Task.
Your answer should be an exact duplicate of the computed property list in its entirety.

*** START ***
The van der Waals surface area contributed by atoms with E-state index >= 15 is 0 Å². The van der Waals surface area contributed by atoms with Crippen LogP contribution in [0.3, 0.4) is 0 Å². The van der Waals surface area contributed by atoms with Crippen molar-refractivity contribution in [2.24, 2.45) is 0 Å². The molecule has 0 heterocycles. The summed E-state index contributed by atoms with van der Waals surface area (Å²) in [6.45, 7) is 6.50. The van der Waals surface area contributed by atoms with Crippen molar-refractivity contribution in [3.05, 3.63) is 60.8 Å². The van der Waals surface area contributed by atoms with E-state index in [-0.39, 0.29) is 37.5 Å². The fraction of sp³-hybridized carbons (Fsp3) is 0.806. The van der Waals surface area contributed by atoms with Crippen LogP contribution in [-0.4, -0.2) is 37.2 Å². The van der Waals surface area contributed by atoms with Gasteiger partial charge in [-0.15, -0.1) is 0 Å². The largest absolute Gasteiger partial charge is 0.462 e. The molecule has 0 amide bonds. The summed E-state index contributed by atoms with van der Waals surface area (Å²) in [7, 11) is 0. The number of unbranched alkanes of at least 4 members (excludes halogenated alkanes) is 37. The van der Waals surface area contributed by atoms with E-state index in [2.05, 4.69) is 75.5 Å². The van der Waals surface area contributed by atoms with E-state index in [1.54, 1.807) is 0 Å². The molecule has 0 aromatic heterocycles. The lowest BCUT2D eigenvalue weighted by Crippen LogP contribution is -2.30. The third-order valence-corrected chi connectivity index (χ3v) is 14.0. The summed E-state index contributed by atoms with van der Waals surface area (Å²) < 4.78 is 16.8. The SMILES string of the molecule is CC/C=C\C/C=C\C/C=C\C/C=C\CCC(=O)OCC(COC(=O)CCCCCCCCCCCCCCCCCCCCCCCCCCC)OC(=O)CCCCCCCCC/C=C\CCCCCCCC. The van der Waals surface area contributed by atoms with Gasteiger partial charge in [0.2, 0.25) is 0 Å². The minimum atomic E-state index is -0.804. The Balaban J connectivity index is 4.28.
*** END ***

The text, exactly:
The van der Waals surface area contributed by atoms with E-state index >= 15 is 0 Å². The van der Waals surface area contributed by atoms with Crippen LogP contribution in [0.3, 0.4) is 0 Å². The van der Waals surface area contributed by atoms with Crippen molar-refractivity contribution in [2.24, 2.45) is 0 Å². The molecule has 0 heterocycles. The summed E-state index contributed by atoms with van der Waals surface area (Å²) in [6.45, 7) is 6.50. The van der Waals surface area contributed by atoms with Crippen molar-refractivity contribution in [3.05, 3.63) is 60.8 Å². The van der Waals surface area contributed by atoms with E-state index in [-0.39, 0.29) is 37.5 Å². The fraction of sp³-hybridized carbons (Fsp3) is 0.806. The van der Waals surface area contributed by atoms with Crippen LogP contribution in [-0.4, -0.2) is 37.2 Å². The van der Waals surface area contributed by atoms with Gasteiger partial charge in [-0.15, -0.1) is 0 Å². The largest absolute Gasteiger partial charge is 0.462 e. The molecule has 0 amide bonds. The summed E-state index contributed by atoms with van der Waals surface area (Å²) in [7, 11) is 0. The number of unbranched alkanes of at least 4 members (excludes halogenated alkanes) is 37. The van der Waals surface area contributed by atoms with E-state index in [2.05, 4.69) is 75.5 Å². The van der Waals surface area contributed by atoms with E-state index in [1.54, 1.807) is 0 Å². The molecule has 0 aromatic heterocycles. The lowest BCUT2D eigenvalue weighted by Crippen LogP contribution is -2.30. The third-order valence-corrected chi connectivity index (χ3v) is 14.0. The summed E-state index contributed by atoms with van der Waals surface area (Å²) < 4.78 is 16.8. The SMILES string of the molecule is CC/C=C\C/C=C\C/C=C\C/C=C\CCC(=O)OCC(COC(=O)CCCCCCCCCCCCCCCCCCCCCCCCCCC)OC(=O)CCCCCCCCC/C=C\CCCCCCCC. The van der Waals surface area contributed by atoms with Gasteiger partial charge in [0.2, 0.25) is 0 Å². The minimum atomic E-state index is -0.804. The Balaban J connectivity index is 4.28.